If they got angry with each other, angry enough to walk in different directions without turning back, and if they kept walking for years like that without ever checking over their shoulders to verify the continued opposition, would he then—years later when she dialed his number (after so much time of the habit’s remission) and said quickly on hearing his voice, “Sorry, wrong number,” and hung up—would he recognize her in that voice? And would he click his heels and turn back? And would she?
He appeared in the bathroom doorway fresh from his self-inflicted shearing, tiny drops of water still navigating the rivulets between his now microscopic hairs, grinning with the self-satisfaction of misbehavior. Was he disappointed when her face registered no shock or distress or, worse still, amusement?
What’s a curry turnover doing on the menu at a Chinese place? Who cares. She loves the sweaty perfume of cinnamon cumin cardamom. And Ella Fitzgerald loses the letter to her love in the soundtrack of every meal she eats here. At this Chinese place in Iowa. And, Jesus! the potsickers! Inspiring the meal she’ll share with him months later at 4AM in Seattle, the meal she’ll wake at 1AM to prepare: postickers full of color and love in her brand new stainless steel frying pan that will never be the same. And so Ella will sing to her in that memory movie, too.
For weeks, she worried privately that the nicks and scabs on the knobby parts of her feet and ankles were signs of some quiet bodily degeneration. And she complained about the thick, pointy edges of his toes, those weird chitinous vestiges of prehistory. She hadn’t made the connection. And then, suddenly, as he wrapped his legs around her, he stabbed her with those treacherous toenails. Her shriek concealed the relief at her core.
A love like this, is it impossible?
Her first failure in the genre, with the one before him, had its end’s beginnings in a flea market. When the went in together on the antique blender with the sturdy glass pitcher. They both egan wanting the thing, this home-economical bagatelle, more than they wanted each other. That night the margaritas were bitter and watery. And they screamed and fought on the grimy floor in spite of the friend who was in town all the way from Prague. “Why are you doing this to me?” he wailed.
Was the emphasis on why or this or me? I don’t remember. Why: Must I neatly relate my hysteria to a single moment, one cause? Then I don’t know. Try this: because he saddens me, he frightens me—even now, so many years later, in clouded memory—his fascination wih all the women who weren’t me, even shapely glass ones designed to mix cold, frothy drinks. This: Yelling? Failing to relent? Because sotto voce is not my stile, because I need this volume to quiet the terror whispering at me, because if only he can hear me, he will stop shoveling back that Becherovka. Me: Him? Because he invited me, he promised me a modicum of love, there is no customer service number to call, I have lost confidence in this purchase.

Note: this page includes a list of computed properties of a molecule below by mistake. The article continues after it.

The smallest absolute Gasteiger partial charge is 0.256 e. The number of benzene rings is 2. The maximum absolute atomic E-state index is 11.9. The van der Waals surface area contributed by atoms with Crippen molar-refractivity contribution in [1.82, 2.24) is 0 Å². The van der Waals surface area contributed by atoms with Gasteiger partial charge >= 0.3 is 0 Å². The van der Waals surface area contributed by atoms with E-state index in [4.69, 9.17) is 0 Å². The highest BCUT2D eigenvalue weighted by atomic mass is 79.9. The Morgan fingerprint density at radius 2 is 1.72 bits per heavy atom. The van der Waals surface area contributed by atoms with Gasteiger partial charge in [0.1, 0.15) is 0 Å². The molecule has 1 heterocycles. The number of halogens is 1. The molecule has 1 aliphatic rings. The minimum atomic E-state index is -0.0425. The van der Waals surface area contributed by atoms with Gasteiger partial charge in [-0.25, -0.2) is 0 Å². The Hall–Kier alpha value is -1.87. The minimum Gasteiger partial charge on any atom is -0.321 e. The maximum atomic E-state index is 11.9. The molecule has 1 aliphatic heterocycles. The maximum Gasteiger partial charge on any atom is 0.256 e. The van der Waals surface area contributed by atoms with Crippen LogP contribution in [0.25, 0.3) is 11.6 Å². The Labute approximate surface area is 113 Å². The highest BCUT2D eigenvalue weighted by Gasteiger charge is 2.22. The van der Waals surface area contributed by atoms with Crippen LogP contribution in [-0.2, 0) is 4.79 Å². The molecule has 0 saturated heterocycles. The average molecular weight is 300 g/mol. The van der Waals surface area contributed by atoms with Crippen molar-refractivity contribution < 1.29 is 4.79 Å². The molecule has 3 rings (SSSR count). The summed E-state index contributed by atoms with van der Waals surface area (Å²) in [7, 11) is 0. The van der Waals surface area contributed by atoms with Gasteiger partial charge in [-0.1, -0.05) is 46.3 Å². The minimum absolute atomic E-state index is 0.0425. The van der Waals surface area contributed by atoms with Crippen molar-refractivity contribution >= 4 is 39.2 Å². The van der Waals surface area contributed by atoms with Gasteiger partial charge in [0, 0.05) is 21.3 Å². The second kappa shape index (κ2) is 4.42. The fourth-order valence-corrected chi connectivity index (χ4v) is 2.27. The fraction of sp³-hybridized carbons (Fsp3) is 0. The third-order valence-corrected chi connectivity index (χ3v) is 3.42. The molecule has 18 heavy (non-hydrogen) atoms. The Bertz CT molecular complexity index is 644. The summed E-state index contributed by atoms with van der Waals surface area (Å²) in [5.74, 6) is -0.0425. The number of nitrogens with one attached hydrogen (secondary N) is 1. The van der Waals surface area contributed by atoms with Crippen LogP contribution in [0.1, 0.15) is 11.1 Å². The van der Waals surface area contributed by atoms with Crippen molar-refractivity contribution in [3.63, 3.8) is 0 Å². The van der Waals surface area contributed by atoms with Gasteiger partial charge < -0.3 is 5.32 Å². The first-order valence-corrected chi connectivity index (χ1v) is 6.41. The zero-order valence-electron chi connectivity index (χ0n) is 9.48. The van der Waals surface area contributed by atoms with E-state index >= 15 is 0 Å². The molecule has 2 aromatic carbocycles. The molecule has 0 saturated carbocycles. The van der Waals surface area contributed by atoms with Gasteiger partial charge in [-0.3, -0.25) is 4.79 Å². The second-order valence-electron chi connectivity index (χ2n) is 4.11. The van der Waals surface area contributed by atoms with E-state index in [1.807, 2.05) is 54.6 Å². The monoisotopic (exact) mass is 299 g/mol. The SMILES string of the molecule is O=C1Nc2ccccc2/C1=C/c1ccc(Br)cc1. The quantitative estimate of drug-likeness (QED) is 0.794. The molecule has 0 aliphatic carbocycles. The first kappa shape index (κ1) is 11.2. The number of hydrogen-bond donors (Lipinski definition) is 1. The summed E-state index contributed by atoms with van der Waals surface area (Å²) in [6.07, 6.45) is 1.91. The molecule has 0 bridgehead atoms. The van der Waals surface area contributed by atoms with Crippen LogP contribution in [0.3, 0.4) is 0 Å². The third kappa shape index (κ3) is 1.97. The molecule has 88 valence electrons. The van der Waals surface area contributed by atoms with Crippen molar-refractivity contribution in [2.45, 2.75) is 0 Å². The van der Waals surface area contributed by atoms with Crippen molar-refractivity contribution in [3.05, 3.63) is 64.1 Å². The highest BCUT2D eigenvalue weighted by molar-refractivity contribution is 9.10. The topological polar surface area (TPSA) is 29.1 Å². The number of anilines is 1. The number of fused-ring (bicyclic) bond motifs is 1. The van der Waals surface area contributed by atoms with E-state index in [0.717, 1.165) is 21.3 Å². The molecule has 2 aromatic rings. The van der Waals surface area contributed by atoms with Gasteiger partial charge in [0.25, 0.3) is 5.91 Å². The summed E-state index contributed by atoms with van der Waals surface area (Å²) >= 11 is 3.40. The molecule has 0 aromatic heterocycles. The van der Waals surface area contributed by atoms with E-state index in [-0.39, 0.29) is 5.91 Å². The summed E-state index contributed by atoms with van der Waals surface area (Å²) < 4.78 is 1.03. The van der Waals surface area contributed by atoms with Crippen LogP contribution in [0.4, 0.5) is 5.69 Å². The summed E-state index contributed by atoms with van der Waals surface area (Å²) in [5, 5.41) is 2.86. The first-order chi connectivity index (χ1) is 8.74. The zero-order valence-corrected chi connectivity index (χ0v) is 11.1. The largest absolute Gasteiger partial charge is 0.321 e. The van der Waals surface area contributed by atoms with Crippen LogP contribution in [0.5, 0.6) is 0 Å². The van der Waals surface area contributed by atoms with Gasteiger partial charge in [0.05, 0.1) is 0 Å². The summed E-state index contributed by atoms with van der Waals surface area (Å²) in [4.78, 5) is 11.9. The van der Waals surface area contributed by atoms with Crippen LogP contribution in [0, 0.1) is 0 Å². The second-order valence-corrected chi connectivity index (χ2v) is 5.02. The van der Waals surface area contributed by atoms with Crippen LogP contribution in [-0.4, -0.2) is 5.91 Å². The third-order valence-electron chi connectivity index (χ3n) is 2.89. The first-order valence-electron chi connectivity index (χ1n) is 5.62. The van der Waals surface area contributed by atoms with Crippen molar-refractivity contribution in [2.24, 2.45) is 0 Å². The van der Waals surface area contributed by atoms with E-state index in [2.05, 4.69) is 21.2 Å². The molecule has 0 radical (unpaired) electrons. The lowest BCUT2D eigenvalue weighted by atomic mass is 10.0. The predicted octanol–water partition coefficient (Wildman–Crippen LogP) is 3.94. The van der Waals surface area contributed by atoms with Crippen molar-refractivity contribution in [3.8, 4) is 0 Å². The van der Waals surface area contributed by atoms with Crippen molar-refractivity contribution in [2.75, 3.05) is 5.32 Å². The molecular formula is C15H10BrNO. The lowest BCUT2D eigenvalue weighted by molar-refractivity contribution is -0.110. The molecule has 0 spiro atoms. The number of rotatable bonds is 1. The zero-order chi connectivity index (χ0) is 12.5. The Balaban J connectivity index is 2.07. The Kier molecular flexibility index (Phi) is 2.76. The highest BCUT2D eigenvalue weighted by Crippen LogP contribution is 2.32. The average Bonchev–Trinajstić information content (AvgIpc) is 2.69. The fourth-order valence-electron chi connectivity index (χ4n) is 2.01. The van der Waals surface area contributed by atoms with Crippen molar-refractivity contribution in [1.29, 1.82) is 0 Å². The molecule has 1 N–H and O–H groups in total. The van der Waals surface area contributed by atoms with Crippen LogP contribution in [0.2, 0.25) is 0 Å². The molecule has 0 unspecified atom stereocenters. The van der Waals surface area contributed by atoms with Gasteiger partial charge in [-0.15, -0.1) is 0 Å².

Though its demise was wrought many months later by more powerful cruelties, she is sure now a poisonous mixture of blended and diluted tequila and lime and ice weakened their love that night. She drinks them on the rocks now.
These days. Of late. Recently. She is exposing herself to him. Here she is in their bed: stretched out, limp, demanding his attention. Here she is huddled into a ball at her desk in the kitchen, screaming and weeping over the IRS and her 1040 at 11:35 PM on April 15th. Oh, and here’s another: that’s her reading a love letter she didn’t write to him—it fluttered to the ground while she was cleaning, honestly—it fluttered with the syrupy sentiment face-up so she had to. She had to read it. A love like hers. Is it impossible? Is she?
He has clung to highway barriers, walked eight miles at 2AM. He has caressed (nothing more! he insists) two women at the same time. He has driven across the continent with a lover who was not her. Once, he drew her picture, better looking than she is.
It’s been years now since she had a curry turnover at Cafe Su. He was in Los Angeles. She moved to Seattle because it was closer to Los Angeles than Des Moines. But shaving 1000 miles off of a 2000-mile distance was only coldly comforting. So it wasn’t long after they dined on early morning potsickers and held each other on the Murphy bed in her new Seattle apartment that he came to drive her battered station wagon with the two bald tires through the night and the ice and the snow to Los Angeles and the late morning sun—just in time to hit the traffic left behind by the Los Angeles Marathon. That was three years and two apartments ago. He used to brag to his friends that she knew her way around L.A. better than he within a week of moving here. They pretended to be impressed.
There is still the magic, though, right? Like the tiny plastic street signs (froma train set?) she finds around the house once in a while. She just looked over and saw the one with the international sign for “traffic flows in both directions” on her desk. How long has it been there? Is he trying to tell her something?
A thumb is a finger the way a square is a rectangle? Isn’ that right?